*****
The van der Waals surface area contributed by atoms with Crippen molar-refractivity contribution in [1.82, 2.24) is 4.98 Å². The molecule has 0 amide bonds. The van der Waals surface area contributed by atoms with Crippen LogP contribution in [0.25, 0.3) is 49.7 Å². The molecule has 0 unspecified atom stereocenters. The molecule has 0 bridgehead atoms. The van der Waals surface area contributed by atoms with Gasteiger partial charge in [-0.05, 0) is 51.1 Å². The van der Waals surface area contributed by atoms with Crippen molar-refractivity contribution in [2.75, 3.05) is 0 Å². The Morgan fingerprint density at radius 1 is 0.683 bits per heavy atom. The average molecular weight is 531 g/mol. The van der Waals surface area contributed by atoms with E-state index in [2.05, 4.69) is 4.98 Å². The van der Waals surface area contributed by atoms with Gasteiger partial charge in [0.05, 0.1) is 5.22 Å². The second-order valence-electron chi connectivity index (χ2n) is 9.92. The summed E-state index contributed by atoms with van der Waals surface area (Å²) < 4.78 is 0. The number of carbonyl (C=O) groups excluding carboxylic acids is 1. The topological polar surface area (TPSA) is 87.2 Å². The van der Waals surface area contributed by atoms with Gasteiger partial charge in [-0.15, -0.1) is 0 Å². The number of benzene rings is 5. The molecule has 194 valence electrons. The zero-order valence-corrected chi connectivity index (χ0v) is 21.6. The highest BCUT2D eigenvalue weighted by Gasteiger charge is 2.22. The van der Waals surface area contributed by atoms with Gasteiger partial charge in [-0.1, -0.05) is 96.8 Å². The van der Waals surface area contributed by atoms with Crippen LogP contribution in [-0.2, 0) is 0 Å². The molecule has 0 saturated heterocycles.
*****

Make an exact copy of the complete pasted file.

The van der Waals surface area contributed by atoms with Crippen molar-refractivity contribution in [1.82, 2.24) is 4.98 Å². The molecule has 0 amide bonds. The van der Waals surface area contributed by atoms with Crippen LogP contribution in [0.25, 0.3) is 49.7 Å². The molecule has 0 unspecified atom stereocenters. The molecule has 0 bridgehead atoms. The van der Waals surface area contributed by atoms with Gasteiger partial charge in [-0.05, 0) is 51.1 Å². The van der Waals surface area contributed by atoms with Crippen molar-refractivity contribution in [2.75, 3.05) is 0 Å². The Morgan fingerprint density at radius 1 is 0.683 bits per heavy atom. The average molecular weight is 531 g/mol. The van der Waals surface area contributed by atoms with E-state index in [2.05, 4.69) is 4.98 Å². The van der Waals surface area contributed by atoms with Gasteiger partial charge in [0.05, 0.1) is 5.22 Å². The second-order valence-electron chi connectivity index (χ2n) is 9.92. The summed E-state index contributed by atoms with van der Waals surface area (Å²) < 4.78 is 0. The number of carbonyl (C=O) groups excluding carboxylic acids is 1. The topological polar surface area (TPSA) is 87.2 Å². The van der Waals surface area contributed by atoms with Gasteiger partial charge in [-0.15, -0.1) is 0 Å². The number of benzene rings is 5. The molecule has 194 valence electrons. The zero-order valence-corrected chi connectivity index (χ0v) is 21.6. The highest BCUT2D eigenvalue weighted by Gasteiger charge is 2.22. The van der Waals surface area contributed by atoms with Gasteiger partial charge in [-0.1, -0.05) is 96.8 Å². The van der Waals surface area contributed by atoms with Crippen LogP contribution in [-0.2, 0) is 0 Å². The molecule has 0 saturated heterocycles.